Uncle Tom Brandon Tatum Larry Elder Salem Brandon Charlie Karen BLM America Victor
Breaking Down the Truth on 'The Woman King'

The Officer Tatum Show

02:14 min | Last week

Breaking Down the Truth on 'The Woman King'

"So they have this movie to project them and portray these black women, a black woman as a female king in this all black tribe of warriors who supposedly were conquering for good and going out and doing this heroic thing because they're just as good as men. Come to find out, this is supposed to be based on a true story. Of a real tribe in a real female, I say platoon in the early 1800s. And if you had to take a wild guess with your wild guess B that this movie ain't real, it ain't got nothing to do with what really happened. And it's ironic that black folks are involved in a movie portraying black folks who enslaved other black folks. And in America's white people won't go see it. You can't make this stuff up. So there's a real African kingdom called dami. I may be saying it wrong. I think it's dahomey. The homie of dahme and it was a tribe in the kingdom in the 1800s that focused on putting and then they had an all female warrior contingency called the goji, it could be a Golgi. Somebody correct me if my English is wrong, it could be a goji tribe or at least the faction of women who were female warriors. But if you look at the history of these female warriors, they were explicitly involved in enslaving other black people. They weren't this isolated group of people functioning together outside of men. They would join with men to go and conquer other tribes in some cases they beheaded them. They ripped their jawbone apart and put them away and put them out of the people's mouths. I'm assuming while they were alive, murdering other black people, and they were known for the proliferation of enslaving other black people torturing them and things like that.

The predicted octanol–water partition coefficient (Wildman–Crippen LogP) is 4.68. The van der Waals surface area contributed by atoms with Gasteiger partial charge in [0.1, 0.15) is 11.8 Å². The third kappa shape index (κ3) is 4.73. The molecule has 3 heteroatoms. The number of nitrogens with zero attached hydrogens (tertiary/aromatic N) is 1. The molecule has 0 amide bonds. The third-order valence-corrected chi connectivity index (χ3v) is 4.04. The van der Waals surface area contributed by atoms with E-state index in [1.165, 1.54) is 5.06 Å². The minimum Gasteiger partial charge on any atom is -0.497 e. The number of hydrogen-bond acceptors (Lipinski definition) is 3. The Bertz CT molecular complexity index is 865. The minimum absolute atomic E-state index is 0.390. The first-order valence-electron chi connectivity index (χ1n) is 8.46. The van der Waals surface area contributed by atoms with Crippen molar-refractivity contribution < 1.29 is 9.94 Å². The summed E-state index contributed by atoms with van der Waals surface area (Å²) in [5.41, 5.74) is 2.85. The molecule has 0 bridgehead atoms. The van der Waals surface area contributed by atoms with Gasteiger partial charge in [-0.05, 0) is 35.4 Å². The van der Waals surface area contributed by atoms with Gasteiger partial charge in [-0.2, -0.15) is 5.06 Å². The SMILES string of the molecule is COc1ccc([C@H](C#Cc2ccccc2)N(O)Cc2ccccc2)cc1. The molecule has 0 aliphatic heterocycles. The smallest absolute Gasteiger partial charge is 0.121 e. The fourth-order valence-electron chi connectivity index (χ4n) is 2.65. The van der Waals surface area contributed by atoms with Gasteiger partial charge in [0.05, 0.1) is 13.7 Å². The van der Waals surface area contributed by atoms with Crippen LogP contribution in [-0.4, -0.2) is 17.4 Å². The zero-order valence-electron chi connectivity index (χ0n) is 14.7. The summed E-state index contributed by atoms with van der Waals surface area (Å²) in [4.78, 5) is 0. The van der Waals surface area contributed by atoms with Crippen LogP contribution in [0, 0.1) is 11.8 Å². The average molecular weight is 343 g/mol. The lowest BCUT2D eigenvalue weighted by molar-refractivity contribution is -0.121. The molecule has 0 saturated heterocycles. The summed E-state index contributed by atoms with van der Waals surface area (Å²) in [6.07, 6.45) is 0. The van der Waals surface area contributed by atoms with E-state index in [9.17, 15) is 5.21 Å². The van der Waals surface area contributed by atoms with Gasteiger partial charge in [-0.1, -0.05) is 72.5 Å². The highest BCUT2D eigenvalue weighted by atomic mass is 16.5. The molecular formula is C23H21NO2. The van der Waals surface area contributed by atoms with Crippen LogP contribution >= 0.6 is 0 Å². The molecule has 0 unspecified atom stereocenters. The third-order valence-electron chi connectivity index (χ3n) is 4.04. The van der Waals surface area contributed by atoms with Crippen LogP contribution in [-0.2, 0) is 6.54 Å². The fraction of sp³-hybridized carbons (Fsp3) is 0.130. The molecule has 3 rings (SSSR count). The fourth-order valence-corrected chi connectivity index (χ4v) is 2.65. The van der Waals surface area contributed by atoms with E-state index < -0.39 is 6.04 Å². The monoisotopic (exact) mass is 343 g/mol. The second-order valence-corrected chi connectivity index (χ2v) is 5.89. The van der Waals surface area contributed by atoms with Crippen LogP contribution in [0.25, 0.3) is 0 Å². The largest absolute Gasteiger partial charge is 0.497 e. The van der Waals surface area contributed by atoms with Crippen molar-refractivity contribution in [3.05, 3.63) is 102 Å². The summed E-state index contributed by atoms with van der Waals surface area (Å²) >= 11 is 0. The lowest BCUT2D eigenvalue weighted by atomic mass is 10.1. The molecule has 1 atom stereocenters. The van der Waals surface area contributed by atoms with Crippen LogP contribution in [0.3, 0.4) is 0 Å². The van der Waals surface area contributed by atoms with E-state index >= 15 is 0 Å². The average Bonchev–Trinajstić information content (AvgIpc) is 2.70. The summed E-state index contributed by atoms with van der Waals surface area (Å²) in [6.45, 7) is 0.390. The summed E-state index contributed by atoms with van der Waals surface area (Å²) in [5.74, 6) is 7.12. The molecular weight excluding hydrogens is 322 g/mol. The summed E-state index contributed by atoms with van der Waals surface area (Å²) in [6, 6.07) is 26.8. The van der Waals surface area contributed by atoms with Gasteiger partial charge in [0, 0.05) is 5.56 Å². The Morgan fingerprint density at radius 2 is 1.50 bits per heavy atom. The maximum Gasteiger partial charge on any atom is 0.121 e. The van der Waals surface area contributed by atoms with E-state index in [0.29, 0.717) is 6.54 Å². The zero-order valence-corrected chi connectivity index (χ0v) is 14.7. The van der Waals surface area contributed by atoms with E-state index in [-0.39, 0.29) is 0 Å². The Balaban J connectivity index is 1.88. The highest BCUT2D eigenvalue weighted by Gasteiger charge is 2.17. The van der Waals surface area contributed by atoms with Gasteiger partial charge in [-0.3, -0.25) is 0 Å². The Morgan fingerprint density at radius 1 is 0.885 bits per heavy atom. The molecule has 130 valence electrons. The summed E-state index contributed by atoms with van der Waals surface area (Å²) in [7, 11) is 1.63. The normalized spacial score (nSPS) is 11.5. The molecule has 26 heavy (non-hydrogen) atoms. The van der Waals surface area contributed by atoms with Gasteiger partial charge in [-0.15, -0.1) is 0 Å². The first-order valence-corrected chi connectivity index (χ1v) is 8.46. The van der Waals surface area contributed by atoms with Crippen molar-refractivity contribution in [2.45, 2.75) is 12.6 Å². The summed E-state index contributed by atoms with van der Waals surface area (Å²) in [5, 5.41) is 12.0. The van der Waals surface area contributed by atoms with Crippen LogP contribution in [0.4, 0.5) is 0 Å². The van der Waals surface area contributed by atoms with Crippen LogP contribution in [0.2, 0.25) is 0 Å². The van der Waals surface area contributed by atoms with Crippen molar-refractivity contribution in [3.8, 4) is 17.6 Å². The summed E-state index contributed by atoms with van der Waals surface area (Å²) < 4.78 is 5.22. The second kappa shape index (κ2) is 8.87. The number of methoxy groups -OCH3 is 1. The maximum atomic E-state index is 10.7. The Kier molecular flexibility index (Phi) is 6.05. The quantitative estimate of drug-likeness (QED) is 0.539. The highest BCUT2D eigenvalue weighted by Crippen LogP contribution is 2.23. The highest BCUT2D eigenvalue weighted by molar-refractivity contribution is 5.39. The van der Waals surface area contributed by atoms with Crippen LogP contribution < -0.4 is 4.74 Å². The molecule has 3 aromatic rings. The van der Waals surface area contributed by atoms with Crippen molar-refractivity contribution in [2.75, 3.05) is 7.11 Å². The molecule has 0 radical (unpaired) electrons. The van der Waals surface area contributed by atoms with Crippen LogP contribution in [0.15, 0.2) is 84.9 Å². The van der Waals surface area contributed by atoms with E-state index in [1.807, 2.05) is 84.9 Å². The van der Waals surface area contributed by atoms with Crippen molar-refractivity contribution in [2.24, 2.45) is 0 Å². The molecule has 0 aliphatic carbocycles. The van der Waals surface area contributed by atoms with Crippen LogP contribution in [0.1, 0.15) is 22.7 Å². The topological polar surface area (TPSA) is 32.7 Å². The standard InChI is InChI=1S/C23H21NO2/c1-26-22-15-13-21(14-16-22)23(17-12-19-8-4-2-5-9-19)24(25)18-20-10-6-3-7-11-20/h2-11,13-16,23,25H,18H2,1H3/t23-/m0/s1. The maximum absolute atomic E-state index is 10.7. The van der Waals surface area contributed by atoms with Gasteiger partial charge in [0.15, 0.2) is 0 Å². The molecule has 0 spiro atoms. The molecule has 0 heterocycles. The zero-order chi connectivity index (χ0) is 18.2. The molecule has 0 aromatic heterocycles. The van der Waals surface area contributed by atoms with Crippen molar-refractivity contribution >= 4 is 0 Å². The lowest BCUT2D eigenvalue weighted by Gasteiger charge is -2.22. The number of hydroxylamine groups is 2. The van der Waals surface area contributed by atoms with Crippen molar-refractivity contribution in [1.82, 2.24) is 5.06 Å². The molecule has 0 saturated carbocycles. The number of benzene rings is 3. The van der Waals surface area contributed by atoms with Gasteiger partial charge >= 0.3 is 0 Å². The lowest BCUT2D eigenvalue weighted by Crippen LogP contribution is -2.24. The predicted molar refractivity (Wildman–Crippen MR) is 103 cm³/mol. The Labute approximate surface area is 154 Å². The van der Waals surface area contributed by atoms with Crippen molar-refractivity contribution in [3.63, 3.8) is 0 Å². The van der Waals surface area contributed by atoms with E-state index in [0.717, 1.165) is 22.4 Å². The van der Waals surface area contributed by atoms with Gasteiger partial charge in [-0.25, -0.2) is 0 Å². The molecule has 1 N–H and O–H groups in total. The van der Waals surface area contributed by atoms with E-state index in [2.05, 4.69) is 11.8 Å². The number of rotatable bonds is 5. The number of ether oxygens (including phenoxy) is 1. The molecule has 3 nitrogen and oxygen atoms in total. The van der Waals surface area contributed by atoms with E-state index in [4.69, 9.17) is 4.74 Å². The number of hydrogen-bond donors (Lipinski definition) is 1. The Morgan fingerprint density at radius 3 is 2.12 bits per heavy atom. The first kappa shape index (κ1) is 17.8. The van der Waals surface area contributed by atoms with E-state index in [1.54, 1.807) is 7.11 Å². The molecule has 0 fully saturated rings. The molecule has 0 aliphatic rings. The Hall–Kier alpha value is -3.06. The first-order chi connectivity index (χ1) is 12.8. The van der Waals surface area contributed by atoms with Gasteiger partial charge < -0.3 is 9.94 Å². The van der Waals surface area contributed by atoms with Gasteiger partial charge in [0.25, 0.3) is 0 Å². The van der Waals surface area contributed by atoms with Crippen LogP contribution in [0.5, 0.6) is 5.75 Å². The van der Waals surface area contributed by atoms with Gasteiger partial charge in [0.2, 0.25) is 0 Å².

America
Google, IBM Backtrack on Race-Conscious Fellowships

The Dinesh D'Souza Podcast

02:55 min | 2 weeks ago

Google, IBM Backtrack on Race-Conscious Fellowships